How Are Patients With Parkinson Disease Faring Amid the COVID-19 Pandemic?

April 14, 2020

Physical exercise has been shown in previous studies to improve motor symptoms and quality of life in patients with Parkinson disease (PD). However, as the coronavirus disease 2019 (COVID-19) proves a significant threat to those with chronic diseases such as PD, many patients are now tasked with adapting to the physical and mental effects of the pandemic.

Physical exercise has been shown in previous studies to improve motor symptoms and quality-of-life in patients with Parkinson disease (PD). However, as the coronavirus disease 2019 (COVID-19) proves a significant threat to those with chronic diseases such as PD, many patients are now tasked with adapting to the physical and mental effects of the pandemic.

Published in the Journal of Parkinson Disease, researchers indicate that patients with PD (PwP) serve as distinct at-risk populations to COVID-19 as they are typically older and may have compromised respiratory systms due to PD. Although there may not be extensive data on the relationship between PD and the virus, the leading cause of death in PwP is pneumonia, which also serves as a chief symptom of COVID-19.

Beyond these direct threats, researchers stress that several less visible, but still potentially grave, consequences of the pandemic, referenced as “hidden sorrows,” threaten the livelihood and health of PwP. Notably, the stark transition to staying at home necessitates flexible adaptation, a cognitive operation that requires normal dopaminergic functioning. As PwP experience cognitive and motor inflexibility characterized by dopamine depletion, researchers note that this impaired ability of patients to successfully cope with their new circumstances may cause a sense of loss of control and increased psychological stress.

“This may explain why stress-related psychiatric symptoms such as anxiety and depression are so common in PD, occurring in up to 30% to 40% of patients, even outside times of crisis,” said the study authors.

Stress can be a debilitating issue for PwP as it can temporarily worsen various motor symptoms, such as tremor and freezing of gait or dyskinesias, and can reduce the efficacy of dopaminergic medication. If left untreated, extended periods of chronic stress can accelerate the progression of PD, which the researchers note was found in animal studies. Moreover, the pandemic may even lead to new cases of PD as “increased stress may unmask a latent hypokinetic rigid syndrome, possibly by depleting compensatory mechanisms,” said the study authors.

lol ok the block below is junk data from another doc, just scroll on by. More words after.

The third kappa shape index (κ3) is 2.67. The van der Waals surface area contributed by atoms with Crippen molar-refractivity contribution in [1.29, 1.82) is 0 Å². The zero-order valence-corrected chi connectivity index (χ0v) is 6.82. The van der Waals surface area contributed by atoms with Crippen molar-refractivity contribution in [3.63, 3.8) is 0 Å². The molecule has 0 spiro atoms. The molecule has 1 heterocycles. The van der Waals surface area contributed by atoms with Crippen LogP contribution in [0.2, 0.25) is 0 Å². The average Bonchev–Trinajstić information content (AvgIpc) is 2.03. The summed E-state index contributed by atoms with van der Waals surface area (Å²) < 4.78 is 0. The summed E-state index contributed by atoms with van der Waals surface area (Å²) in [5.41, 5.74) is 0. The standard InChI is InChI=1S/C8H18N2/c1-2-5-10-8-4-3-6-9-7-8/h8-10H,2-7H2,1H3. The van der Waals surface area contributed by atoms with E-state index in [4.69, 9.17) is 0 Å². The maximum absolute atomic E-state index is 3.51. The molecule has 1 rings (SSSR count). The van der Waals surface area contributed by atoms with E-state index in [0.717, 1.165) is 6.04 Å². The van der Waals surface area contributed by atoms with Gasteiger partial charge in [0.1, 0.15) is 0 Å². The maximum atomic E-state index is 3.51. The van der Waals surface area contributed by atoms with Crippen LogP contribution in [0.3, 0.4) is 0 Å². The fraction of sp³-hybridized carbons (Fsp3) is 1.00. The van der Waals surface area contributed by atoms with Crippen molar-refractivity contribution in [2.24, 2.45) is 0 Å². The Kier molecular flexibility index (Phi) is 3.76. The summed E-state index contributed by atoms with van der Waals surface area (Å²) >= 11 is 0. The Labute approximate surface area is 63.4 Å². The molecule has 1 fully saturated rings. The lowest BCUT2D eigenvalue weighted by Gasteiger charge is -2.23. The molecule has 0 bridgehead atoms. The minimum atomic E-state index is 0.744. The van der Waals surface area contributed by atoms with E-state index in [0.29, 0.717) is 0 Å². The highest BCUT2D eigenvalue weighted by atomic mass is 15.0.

In addition to psychological effects, “many people are now largely and sometimes completely stuck at home, being unable to go out for a regular walk, let alone to see their physiotherapist or attend a fitness class,” highlighted the researchers. The marked reduction in physical activity caused by the pandemic is particularly concerning, as recent evidence has shown workout adherence can attenuate clinical symptom progression in PD. “Furthermore, reduced physical exercise may contribute to increased psychological stress, thereby further aggravating the symptoms of PD.”

As the researchers note, interventions, either web-based or home-based, are crucial to ameliorate the potential effects of the pandemic. Virtual services may prove effective in lessening the burden of social isolation for PwP, especially as children and grandchildren are advised to not visit these at-risk populations. Telehealth was shown in a previous study to improve depression in PwP, with 40% of patients meeting the criteria for having “much improved” symptoms after intervention.

By delineating the hidden sorrows that may be precipitated by the pandemic, “self-management strategies that reduce stress (eg, mindfulness), increase coping (eg, cognitive behavioral therapy), or increase physical exercise (eg, home-based training programs, alone or in groups) will play an increasing role in the treatment of PD,” said the study authors. “Furthermore, this crisis also offers opportunities for research….This provides a unique opportunity for researchers to test how the pandemic influences the course of PD in existing longitudinal cohorts (eg, by taking advantage of wearable sensors or biological biomarkers).”

Reference

Helmich RC, Bloem BR. The impact of the COVID-19 pandemic on Parkinson’s disease: hidden sorrows and emerging opportunities [published online April 3, 2020]. J Parkinsons Dis. doi: 10.3233/JPD-202038.